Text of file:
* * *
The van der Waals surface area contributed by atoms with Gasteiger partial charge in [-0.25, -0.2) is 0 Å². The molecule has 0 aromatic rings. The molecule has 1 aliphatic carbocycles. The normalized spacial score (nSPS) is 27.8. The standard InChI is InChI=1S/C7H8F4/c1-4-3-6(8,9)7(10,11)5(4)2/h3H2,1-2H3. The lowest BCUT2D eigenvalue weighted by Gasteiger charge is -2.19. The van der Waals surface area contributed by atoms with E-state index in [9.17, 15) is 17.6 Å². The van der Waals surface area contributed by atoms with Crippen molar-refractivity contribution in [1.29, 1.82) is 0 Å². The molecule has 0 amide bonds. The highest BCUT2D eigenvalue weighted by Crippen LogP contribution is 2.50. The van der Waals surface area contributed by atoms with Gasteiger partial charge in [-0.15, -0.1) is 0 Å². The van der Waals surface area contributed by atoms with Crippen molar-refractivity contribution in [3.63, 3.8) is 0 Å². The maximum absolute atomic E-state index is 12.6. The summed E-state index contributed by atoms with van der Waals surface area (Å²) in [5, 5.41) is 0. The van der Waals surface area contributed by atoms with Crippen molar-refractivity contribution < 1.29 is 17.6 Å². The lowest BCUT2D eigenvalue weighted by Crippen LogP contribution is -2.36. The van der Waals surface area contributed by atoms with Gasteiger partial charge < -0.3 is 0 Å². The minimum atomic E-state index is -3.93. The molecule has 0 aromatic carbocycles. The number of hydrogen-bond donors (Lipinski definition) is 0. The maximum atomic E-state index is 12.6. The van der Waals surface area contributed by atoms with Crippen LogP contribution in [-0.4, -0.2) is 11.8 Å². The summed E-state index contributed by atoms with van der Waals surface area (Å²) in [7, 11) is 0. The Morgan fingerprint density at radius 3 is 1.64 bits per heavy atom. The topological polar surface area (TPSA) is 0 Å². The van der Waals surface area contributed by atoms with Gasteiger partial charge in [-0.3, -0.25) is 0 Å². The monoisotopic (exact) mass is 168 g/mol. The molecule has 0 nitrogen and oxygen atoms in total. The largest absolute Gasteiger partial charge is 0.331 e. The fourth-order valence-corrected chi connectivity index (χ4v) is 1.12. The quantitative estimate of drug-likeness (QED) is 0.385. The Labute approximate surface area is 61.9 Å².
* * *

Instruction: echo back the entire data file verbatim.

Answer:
The van der Waals surface area contributed by atoms with Gasteiger partial charge in [-0.25, -0.2) is 0 Å². The molecule has 0 aromatic rings. The molecule has 1 aliphatic carbocycles. The normalized spacial score (nSPS) is 27.8. The standard InChI is InChI=1S/C7H8F4/c1-4-3-6(8,9)7(10,11)5(4)2/h3H2,1-2H3. The lowest BCUT2D eigenvalue weighted by Gasteiger charge is -2.19. The van der Waals surface area contributed by atoms with E-state index in [9.17, 15) is 17.6 Å². The van der Waals surface area contributed by atoms with Crippen molar-refractivity contribution in [1.29, 1.82) is 0 Å². The molecule has 0 amide bonds. The highest BCUT2D eigenvalue weighted by Crippen LogP contribution is 2.50. The van der Waals surface area contributed by atoms with Gasteiger partial charge in [-0.15, -0.1) is 0 Å². The van der Waals surface area contributed by atoms with Crippen molar-refractivity contribution in [3.63, 3.8) is 0 Å². The maximum absolute atomic E-state index is 12.6. The summed E-state index contributed by atoms with van der Waals surface area (Å²) in [5, 5.41) is 0. The van der Waals surface area contributed by atoms with Crippen molar-refractivity contribution < 1.29 is 17.6 Å². The lowest BCUT2D eigenvalue weighted by Crippen LogP contribution is -2.36. The van der Waals surface area contributed by atoms with Gasteiger partial charge < -0.3 is 0 Å². The minimum atomic E-state index is -3.93. The molecule has 0 aromatic carbocycles. The number of hydrogen-bond donors (Lipinski definition) is 0. The maximum atomic E-state index is 12.6. The van der Waals surface area contributed by atoms with Crippen LogP contribution in [-0.4, -0.2) is 11.8 Å². The summed E-state index contributed by atoms with van der Waals surface area (Å²) in [7, 11) is 0. The Morgan fingerprint density at radius 3 is 1.64 bits per heavy atom. The topological polar surface area (TPSA) is 0 Å². The van der Waals surface area contributed by atoms with Gasteiger partial charge in [-0.3, -0.25) is 0 Å². The monoisotopic (exact) mass is 168 g/mol. The molecule has 0 nitrogen and oxygen atoms in total. The largest absolute Gasteiger partial charge is 0.331 e. The fourth-order valence-corrected chi connectivity index (χ4v) is 1.12. The quantitative estimate of drug-likeness (QED) is 0.385. The Labute approximate surface area is 61.9 Å².